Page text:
Less than 24 hours before a UN ceasefire was due to come into force at 8am today, local time, Israel and Hizbollah were still bombing and killing in Lebanon and northern Israel.
Ehud Olmert's cabinet overwhelmingly endorsed the UN resolution, calling for a "full cessation of hostilities" but Tzipi Livni, his Foreign Minister, insisted Israeli troops would stay in southern Lebanon until the Lebanese army, backed by an international force, was ready to move in.
Israeli aircraft struck targets in more than 50 Lebanese towns and villages. Lebanese security sources said the attacks killed at least six in southern Lebanon and six in the Bekaa valley in the east. Israel also fired 20 missiles in a single two-minute barrage on a so-called Hizbollah stronghold in a southern suburb of Beirut.
Despite Israeli media reports that 30,000 troops were extending Israeli control as far as the Litani river, 20 miles north of the international border, Hizbollah launched more than 250 Katyusha rockets into Galilee yesterday. A direct hit killed an 83-year-old in his home. Longer-range missiles slammed into Haifa last night. The army's claim to have destroyed 50 per cent of Hizbollah's short-range rocket capability rang hollow for those under fire.
Mark Regev, a Foreign Ministry spokesman, said Israel would abide by Security Council Resolution 1701 but insisted it was within its rights to continue attacking Hizbollah until the truce came into effect.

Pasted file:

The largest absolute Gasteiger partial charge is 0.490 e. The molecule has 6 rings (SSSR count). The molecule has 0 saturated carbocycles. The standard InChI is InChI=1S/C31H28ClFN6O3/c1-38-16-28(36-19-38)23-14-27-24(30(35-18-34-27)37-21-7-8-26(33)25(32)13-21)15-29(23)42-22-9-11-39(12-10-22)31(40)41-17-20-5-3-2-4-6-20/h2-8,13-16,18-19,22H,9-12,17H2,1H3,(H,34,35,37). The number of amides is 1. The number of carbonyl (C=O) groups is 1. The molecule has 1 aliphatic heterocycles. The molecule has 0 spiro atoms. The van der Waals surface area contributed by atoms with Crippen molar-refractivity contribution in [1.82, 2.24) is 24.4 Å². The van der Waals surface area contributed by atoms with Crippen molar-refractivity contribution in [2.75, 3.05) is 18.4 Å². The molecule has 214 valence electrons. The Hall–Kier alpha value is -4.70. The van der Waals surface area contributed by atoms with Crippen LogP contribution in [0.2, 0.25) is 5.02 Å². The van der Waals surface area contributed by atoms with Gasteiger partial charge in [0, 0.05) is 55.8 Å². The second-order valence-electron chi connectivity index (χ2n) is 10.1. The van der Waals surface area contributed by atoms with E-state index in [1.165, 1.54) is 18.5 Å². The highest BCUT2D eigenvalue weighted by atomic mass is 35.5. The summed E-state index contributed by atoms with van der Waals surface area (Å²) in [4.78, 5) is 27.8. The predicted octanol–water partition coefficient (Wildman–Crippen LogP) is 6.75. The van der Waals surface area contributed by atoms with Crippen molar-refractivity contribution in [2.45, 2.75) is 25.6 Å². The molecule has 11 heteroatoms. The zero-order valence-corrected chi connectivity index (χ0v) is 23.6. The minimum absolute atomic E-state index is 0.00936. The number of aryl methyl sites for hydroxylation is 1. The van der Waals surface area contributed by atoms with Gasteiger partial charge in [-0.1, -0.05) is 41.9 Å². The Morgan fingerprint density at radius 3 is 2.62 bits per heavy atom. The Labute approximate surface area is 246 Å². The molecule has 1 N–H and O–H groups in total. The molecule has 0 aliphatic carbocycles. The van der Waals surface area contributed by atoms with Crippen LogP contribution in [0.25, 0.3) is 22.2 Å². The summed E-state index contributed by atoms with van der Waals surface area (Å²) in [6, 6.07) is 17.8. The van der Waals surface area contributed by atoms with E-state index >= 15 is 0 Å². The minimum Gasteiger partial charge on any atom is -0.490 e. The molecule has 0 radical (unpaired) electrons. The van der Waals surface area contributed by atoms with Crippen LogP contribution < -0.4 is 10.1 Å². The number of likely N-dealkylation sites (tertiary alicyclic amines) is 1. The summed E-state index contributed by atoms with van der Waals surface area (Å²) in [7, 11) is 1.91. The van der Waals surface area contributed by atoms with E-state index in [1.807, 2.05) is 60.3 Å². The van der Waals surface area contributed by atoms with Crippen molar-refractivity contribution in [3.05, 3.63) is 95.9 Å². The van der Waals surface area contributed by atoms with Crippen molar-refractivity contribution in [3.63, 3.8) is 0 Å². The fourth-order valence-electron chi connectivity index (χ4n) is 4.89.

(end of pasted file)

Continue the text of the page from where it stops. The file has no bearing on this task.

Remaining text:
"Our operation both in the south and against strongholds in the north is legitimate," he said. "We are hitting targets of Hizbollah command and control."
Mr Regev argued that the Israeli ground offensive, launched on Friday night while the Security Council was debating the American-French draft, would help the Lebanese army and the international force to deploy in the south.
"Our operation," he said, "is complementary to the goals of Resolution 1701 because the area from the Litani south to the Blue Line (international border) is supposed to be a Hizbollah-free zone. I think we are making the job easier for them before they arrive."
Israel will hit back if Hizbollah carries out its threat to continue attacking Israeli soldiers who remain on Lebanese soil. "The UN resolution does not talk about an immediate Israeli pullback," Mr Regev said.
"The international community understood that would create a vacuum and allow Hizbollah to fill it. If Hizbollah attacks our soldiers, it will be violating the resolution. If it violates it, we are entitled to respond."
* Israel's cabinet approved Friday's UN Security Council ceasefire resolution.
* Israeli aircraft attacked 50 villages, killing at least 15 people. Attacks on Beirut destroyed 11 residential buildings and witnesses said two children were killed. An air raid in the south hit a house with 15 people inside. The number of dead or wounded was not yet known.
* Hizbollah launched its heaviest one-day rocket barrage into Israel since the start of the war, firing 250 rockets, killing a 70-year-old man and wounding at least 91 people.
* Saturday was the deadliest day of the month-old war for the Israeli army, with at least 19 soldiers killed and five missing and feared dead after one of their helicopters was shot down by Hizbollah.Reuse content